Until now, the American Life Network has been known primarily as a lower-rated version of TVLand, airing off-net staples such as "L.A. Law" and "Remington Steele."
That could begin to change this Sunday, when the cable channel — based in Dallas and recently purchased by Comstar Media — debuts the pilot episode "Everyday Life," its first original scripted series, at 7 p.m.
Clearly Comstar has big plans for the acquisition.
Described as "Crash" meets "The Twilight Zone," the series is narrated by a town pastor portrayed by Robert A. Schuller, the former televangelist who teamed with his Comstar partner and son-in-law Chris Wyatt (also the founder of GodTube) to buy the network.
Their intention, as stated in my current Examiner.com blog, is nothing less than to become a major player in television entertainment. But what’s really interesting is their strategy.
As you might expect from a famous minister and the founder GodTube, American Life is not aiming to be another ABC, CBS or even TNT. American Life will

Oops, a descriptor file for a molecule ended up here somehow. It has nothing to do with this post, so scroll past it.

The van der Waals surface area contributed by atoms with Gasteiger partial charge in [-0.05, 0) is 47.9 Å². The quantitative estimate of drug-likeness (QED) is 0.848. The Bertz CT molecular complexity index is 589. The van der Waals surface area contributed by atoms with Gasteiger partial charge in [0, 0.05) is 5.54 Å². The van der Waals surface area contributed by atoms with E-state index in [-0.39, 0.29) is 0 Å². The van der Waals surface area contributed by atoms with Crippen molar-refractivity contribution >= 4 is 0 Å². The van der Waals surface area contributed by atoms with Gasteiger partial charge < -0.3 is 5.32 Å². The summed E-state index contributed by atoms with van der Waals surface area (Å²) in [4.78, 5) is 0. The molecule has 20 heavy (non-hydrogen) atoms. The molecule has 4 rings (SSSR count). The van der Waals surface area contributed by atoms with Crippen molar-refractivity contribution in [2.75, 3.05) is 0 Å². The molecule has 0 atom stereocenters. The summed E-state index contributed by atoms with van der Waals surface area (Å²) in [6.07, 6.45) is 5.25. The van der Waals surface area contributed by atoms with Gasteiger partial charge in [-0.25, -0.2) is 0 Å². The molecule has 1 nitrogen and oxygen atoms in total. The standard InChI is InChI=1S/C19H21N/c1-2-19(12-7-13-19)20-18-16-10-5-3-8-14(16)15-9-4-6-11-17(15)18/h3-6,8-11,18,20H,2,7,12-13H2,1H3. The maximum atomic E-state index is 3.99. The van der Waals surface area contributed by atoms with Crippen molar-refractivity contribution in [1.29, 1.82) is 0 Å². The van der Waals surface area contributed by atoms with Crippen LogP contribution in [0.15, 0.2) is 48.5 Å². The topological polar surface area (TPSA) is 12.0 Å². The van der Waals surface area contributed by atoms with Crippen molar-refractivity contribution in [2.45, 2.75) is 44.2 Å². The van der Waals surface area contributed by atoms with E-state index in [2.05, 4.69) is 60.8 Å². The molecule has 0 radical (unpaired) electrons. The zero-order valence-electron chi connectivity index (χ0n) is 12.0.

follow the success path of Fox — but not the broadcast network. The news channel.
That is, instead of offering a steady diet of “edgy” shows that seek to push the envelope of traditional values, ALN plans to push back with programming aimed at the traditional-values audience that used to be television bread and butter but which is now underserved — and is often even mocked by the medium.
“Fox News,” Wyatt says, “is an example of what we’re talking about. They found that 100 percent of the news outlets were basically programming for about 50 percent of the audience. Well, what about the other 50 percent? Fox News spoke to their perspectives and is now the clear leader in the marketplace. American Life Network can do the same on the entertainment side of the industry. We plan to fill that void.”
It will be an uphill battle, to be sure. But that’s what Fox News faced when it launched in 1996 — only 13 years ago.
Will ALN succeed? Will it one day dominate cable entertainment the way Fox News now does cable news? I wouldn’t discount that possibility – and for the reason Wyatt suggests.
In any event, it’ll be interesting to tune into "Everyday Life" — if only to, perhaps, be there for a bit of TV history.